I could tell him, though, because that woman—she is me.


EVERY CRIMINAL HAS AN M.O. and this is mine: I watch and I wait. I study what people have, and where they have it. It's easy because they show me. Their social media accounts are like windows into their worlds that they've flung open, begging me to peer inside and take inventory.

I found Alexi Petrov on Instagram, for example—just another day of scrolling through photos of strangers until my eye was caught by a banana-yellow Bugatti and the man sitting on its hood with a self-satisfied grin that told me exactly what he thought of himself. By the end of the week, I knew everything about him: who his friends and family were, where he liked to party, the boutiques where he shopped, the restaurants where he dined, the clubs where he drank, as well as his lack of respect for women, his casual racism, his raging ego. All of it conveniently geotagged, hashtagged, cataloged, documented.

I watch, I wait. And then, when the opportunity arises, I take.

It's easier than you'd think to get to these kinds of people. After all, they provide the world with minute-by-minute documentation of their itineraries: All I have to do is put myself in their path. People open the door to pretty, well-dressed girls without bothering to ask a lot of questions. And then, once you're inside, it's all about timing. Waiting for the purse to be abandoned at a table while its owner is in the bathroom; waiting for the vape pens to come out and the proper level of inebriation to be achieved; waiting for a party crowd to sweep you along in its wake and that perfect moment of carelessness to present itself to you.

I have learned that the rich—the young rich, in particular—are so very careless.

So this is what is going to happen to Alexi Petrov: A few weeks from now, when this night (and my presence in it) has faded into a vague, cocaine-addled memory, he will pack up his LV luggage for a week in Los Cabos with a dozen of his jet-setting friends. He'll post Instagram photos of himself climbing aboard a #gulfstream swaddled in #versace, drinking #domperignon from a #solidgold ice bucket, sunbathing on the deck of a yacht with the #beautifulpeople in #mexico.

And while he is gone, a van will pull up to his empty mansion. The van will bear a sign advertising a nonexistent furniture restoration and art storage business, just in case any neighbors are watching from inside their own gated fortresses. (They won't be.) My partner—Lachlan, the man from my bed—will enter the house, using the gate and alarm codes that I've collected. He'll select the pieces that I've pointed out for him—two of the slightly less valuable watches, a pair of diamond cuff links, the Gio Ponti armchairs, that Italian end table, and a few other items of note—and he'll load them into the truck.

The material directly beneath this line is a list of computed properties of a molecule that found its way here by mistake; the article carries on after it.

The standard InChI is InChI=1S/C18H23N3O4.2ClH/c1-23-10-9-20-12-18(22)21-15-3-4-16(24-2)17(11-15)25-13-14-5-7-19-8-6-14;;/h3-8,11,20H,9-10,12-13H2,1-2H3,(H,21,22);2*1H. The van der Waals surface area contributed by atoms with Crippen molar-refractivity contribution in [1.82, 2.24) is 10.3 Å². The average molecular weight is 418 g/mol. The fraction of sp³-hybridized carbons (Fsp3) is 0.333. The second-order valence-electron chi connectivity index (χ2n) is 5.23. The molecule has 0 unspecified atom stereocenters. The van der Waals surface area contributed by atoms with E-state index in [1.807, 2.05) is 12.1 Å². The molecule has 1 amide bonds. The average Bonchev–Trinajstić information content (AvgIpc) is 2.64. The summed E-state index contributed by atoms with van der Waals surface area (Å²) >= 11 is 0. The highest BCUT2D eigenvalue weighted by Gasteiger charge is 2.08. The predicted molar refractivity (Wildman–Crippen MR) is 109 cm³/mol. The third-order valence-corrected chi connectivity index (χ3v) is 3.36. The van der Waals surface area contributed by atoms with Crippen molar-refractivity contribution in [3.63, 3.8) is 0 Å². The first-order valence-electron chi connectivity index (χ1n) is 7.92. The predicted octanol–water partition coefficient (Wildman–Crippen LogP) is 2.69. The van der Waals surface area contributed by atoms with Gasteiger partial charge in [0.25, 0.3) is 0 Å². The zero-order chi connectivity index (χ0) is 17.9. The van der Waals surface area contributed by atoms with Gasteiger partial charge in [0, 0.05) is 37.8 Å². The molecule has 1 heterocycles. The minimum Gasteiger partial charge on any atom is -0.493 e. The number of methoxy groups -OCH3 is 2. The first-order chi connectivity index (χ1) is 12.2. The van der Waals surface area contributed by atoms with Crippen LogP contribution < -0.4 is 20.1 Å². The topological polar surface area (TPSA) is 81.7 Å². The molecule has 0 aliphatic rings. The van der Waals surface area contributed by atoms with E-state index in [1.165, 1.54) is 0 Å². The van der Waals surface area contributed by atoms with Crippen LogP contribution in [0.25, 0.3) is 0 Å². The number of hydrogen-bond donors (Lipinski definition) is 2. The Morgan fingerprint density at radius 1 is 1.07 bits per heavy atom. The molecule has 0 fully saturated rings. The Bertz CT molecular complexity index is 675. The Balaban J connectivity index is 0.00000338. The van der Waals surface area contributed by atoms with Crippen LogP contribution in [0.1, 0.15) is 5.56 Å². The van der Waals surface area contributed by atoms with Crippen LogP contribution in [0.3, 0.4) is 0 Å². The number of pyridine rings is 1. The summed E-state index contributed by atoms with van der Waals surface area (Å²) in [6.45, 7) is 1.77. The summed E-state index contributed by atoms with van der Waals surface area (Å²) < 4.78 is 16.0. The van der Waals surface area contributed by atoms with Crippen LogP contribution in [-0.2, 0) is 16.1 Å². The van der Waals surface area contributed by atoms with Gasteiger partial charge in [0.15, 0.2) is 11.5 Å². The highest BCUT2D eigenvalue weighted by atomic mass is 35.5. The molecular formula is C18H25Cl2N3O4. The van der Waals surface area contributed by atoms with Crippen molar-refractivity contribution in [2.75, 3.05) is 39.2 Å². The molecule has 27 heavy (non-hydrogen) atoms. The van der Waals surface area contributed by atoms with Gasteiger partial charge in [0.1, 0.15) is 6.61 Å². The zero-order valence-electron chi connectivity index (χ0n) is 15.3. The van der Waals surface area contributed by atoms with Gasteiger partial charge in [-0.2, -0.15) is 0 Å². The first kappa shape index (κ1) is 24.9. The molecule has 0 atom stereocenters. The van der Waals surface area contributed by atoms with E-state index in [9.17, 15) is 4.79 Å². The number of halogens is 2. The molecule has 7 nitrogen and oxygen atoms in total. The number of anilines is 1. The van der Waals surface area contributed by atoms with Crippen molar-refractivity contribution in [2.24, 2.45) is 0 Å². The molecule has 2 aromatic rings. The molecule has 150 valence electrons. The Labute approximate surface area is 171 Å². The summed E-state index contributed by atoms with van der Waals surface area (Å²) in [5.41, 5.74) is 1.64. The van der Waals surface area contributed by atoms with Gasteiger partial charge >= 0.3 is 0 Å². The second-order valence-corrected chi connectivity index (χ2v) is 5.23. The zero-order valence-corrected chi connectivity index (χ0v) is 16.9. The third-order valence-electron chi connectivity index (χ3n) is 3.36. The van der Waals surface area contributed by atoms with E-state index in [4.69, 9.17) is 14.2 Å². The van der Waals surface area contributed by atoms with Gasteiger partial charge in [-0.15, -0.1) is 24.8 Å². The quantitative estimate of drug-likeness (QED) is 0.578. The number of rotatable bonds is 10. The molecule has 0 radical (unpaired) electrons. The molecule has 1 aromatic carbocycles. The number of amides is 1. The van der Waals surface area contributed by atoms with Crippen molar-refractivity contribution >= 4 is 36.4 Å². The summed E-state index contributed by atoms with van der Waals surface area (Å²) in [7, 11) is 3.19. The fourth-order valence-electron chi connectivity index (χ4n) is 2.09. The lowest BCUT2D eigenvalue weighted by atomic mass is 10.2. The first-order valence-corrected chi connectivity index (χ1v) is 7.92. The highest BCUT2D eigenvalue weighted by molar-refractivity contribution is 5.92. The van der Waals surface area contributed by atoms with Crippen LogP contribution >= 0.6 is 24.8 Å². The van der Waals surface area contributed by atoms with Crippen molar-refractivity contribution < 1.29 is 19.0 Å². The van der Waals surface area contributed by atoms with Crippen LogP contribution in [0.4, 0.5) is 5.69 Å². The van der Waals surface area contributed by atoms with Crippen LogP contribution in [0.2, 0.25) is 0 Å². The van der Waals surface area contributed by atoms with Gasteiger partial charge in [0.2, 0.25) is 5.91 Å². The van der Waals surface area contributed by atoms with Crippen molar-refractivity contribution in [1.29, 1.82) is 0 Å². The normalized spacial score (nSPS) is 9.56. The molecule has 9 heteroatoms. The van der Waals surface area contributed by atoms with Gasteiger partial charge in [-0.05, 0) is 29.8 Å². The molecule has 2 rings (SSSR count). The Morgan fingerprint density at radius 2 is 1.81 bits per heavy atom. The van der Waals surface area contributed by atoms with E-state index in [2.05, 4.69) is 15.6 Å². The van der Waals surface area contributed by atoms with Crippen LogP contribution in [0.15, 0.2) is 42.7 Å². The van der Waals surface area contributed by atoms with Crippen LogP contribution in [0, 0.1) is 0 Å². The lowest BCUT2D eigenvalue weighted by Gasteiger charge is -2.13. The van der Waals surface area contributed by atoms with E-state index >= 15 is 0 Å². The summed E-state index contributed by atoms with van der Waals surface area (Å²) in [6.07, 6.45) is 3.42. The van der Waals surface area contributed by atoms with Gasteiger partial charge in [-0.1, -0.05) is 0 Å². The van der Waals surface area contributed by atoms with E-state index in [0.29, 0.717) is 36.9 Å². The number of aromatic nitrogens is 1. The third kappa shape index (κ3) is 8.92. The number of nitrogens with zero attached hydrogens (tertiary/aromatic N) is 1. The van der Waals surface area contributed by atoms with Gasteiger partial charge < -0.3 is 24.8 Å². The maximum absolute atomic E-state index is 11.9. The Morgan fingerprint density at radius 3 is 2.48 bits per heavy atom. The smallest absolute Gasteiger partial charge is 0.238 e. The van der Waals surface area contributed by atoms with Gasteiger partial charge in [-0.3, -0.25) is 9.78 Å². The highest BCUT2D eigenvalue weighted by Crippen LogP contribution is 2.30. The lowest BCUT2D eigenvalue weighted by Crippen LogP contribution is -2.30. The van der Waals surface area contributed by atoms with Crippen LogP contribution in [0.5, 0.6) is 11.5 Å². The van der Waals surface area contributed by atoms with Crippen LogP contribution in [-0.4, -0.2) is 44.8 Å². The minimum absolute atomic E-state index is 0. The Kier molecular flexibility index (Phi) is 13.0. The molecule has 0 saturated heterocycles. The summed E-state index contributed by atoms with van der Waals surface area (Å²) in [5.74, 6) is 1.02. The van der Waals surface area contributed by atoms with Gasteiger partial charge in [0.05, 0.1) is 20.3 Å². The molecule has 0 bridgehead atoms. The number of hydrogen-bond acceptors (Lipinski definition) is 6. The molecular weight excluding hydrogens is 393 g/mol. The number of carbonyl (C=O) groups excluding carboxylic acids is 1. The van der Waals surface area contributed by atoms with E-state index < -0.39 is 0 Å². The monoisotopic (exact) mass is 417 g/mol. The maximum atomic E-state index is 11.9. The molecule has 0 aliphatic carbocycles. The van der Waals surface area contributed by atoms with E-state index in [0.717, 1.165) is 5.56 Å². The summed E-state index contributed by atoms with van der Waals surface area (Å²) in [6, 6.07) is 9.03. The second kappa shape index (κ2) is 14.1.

We could steal so much more from Alexi, but we don't. Instead, we follow the rules I set when I first got in this game a few years back: Don't take too much; don't get greedy. Take only what won't be missed. And only steal from those who can afford it.


  1. Never steal artwork. Tempting as it might be, that multimillion-dollar painting—anything by a recognizable artist—is going to be impossible to move. Even Latin American drug lords won't shell out for a stolen Basquiat that they'll never be able to resell on the open market.

  2. Jewels are easy to steal, but the really valuable pieces are often one of a kind, and therefore too identifiable. Take lesser pieces, dismantle the jewelry, sell the gems.

  3. Brand items—expensive watches, designer clothes, purses—are always a good bet. Throw that Patek Philippe up on eBay, sell it to a tech bro in Hoboken who just got his first big paycheck and wants to impress his friends. (Patience, here, is the key: best to wait six months in case authorities are monitoring the Web for stolen goods.)

  4. Cash. Always the thief's ideal. But also the most difficult to get your hands on. Rich kids carry Centurion Cards, they don't tote around bundles of cash. Although once I found $12,000 in the side pocket of a limousine owned by the son of a telecom magnate from Chengdu. That was a good night.

  5. Furniture. Now, this takes a real eye. You have to know your antiques—which I do, that's what a degree in art history will get you (if not much else)—and you have to have a way to sell them. You can't just set up on the corner with a Nakashima Minguren coffee table and hope that someone walking by has $30,000 in their pocket.